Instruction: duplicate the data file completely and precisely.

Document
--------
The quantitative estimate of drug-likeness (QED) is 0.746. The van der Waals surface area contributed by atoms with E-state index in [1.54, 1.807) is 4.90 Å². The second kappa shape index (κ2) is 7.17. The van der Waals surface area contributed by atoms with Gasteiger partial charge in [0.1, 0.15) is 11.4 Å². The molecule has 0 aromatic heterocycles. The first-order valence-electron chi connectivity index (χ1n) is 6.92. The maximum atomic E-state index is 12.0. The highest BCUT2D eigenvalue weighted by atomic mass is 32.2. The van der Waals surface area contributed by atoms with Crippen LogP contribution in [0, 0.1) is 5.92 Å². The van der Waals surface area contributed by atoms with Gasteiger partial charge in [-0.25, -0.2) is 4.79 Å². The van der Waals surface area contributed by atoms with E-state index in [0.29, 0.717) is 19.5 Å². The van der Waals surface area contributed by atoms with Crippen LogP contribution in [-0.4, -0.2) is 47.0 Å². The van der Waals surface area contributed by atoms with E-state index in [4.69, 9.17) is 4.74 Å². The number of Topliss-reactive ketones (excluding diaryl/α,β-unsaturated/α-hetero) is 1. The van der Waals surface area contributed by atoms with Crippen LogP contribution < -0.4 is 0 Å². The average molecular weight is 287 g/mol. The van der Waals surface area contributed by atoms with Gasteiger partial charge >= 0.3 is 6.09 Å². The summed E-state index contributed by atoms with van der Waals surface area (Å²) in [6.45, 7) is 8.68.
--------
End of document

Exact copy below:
The quantitative estimate of drug-likeness (QED) is 0.746. The van der Waals surface area contributed by atoms with E-state index in [1.54, 1.807) is 4.90 Å². The second kappa shape index (κ2) is 7.17. The van der Waals surface area contributed by atoms with Gasteiger partial charge in [0.1, 0.15) is 11.4 Å². The molecule has 0 aromatic heterocycles. The first-order valence-electron chi connectivity index (χ1n) is 6.92. The maximum atomic E-state index is 12.0. The highest BCUT2D eigenvalue weighted by atomic mass is 32.2. The van der Waals surface area contributed by atoms with Crippen LogP contribution in [0, 0.1) is 5.92 Å². The van der Waals surface area contributed by atoms with Gasteiger partial charge in [-0.25, -0.2) is 4.79 Å². The van der Waals surface area contributed by atoms with E-state index in [0.29, 0.717) is 19.5 Å². The van der Waals surface area contributed by atoms with Crippen LogP contribution in [-0.4, -0.2) is 47.0 Å². The van der Waals surface area contributed by atoms with E-state index in [4.69, 9.17) is 4.74 Å². The number of Topliss-reactive ketones (excluding diaryl/α,β-unsaturated/α-hetero) is 1. The van der Waals surface area contributed by atoms with Crippen LogP contribution < -0.4 is 0 Å². The average molecular weight is 287 g/mol. The van der Waals surface area contributed by atoms with Gasteiger partial charge >= 0.3 is 6.09 Å². The summed E-state index contributed by atoms with van der Waals surface area (Å²) in [6.45, 7) is 8.68.